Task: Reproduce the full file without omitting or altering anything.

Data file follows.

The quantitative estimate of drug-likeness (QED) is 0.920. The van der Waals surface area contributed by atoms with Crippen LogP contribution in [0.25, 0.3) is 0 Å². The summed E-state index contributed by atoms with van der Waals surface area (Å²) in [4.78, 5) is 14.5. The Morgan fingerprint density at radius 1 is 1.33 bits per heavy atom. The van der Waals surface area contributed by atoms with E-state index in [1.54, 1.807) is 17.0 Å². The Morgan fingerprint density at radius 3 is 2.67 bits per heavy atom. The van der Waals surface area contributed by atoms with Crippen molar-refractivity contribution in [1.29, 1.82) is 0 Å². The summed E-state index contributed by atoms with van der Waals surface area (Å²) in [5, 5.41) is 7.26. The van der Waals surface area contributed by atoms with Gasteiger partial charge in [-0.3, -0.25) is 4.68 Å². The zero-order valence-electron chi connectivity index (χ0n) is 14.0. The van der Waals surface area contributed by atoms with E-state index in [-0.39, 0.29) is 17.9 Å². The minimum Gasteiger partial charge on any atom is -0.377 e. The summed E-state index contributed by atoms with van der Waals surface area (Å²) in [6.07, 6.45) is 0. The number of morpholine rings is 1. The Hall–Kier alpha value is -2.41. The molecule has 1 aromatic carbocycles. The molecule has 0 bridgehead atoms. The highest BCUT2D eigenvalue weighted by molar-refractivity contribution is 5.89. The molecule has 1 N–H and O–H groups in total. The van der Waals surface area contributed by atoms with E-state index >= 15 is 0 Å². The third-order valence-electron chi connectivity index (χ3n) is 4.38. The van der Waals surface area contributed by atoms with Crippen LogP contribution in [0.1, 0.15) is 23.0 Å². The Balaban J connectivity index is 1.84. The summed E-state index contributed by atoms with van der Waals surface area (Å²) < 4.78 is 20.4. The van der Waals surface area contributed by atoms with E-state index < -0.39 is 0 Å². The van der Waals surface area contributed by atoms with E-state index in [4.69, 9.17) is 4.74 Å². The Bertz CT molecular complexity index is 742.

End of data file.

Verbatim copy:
The quantitative estimate of drug-likeness (QED) is 0.920. The van der Waals surface area contributed by atoms with Crippen LogP contribution in [0.25, 0.3) is 0 Å². The summed E-state index contributed by atoms with van der Waals surface area (Å²) in [4.78, 5) is 14.5. The Morgan fingerprint density at radius 1 is 1.33 bits per heavy atom. The van der Waals surface area contributed by atoms with E-state index in [1.54, 1.807) is 17.0 Å². The Morgan fingerprint density at radius 3 is 2.67 bits per heavy atom. The van der Waals surface area contributed by atoms with Crippen molar-refractivity contribution in [1.29, 1.82) is 0 Å². The summed E-state index contributed by atoms with van der Waals surface area (Å²) in [5, 5.41) is 7.26. The van der Waals surface area contributed by atoms with Gasteiger partial charge in [-0.3, -0.25) is 4.68 Å². The zero-order valence-electron chi connectivity index (χ0n) is 14.0. The van der Waals surface area contributed by atoms with E-state index in [-0.39, 0.29) is 17.9 Å². The minimum Gasteiger partial charge on any atom is -0.377 e. The summed E-state index contributed by atoms with van der Waals surface area (Å²) in [6.07, 6.45) is 0. The number of morpholine rings is 1. The Hall–Kier alpha value is -2.41. The molecule has 1 aromatic carbocycles. The molecule has 0 bridgehead atoms. The highest BCUT2D eigenvalue weighted by molar-refractivity contribution is 5.89. The molecule has 1 N–H and O–H groups in total. The van der Waals surface area contributed by atoms with E-state index >= 15 is 0 Å². The third-order valence-electron chi connectivity index (χ3n) is 4.38. The van der Waals surface area contributed by atoms with Crippen LogP contribution in [0.1, 0.15) is 23.0 Å². The Balaban J connectivity index is 1.84. The summed E-state index contributed by atoms with van der Waals surface area (Å²) < 4.78 is 20.4. The van der Waals surface area contributed by atoms with E-state index < -0.39 is 0 Å². The van der Waals surface area contributed by atoms with E-state index in [4.69, 9.17) is 4.74 Å². The Bertz CT molecular complexity index is 742.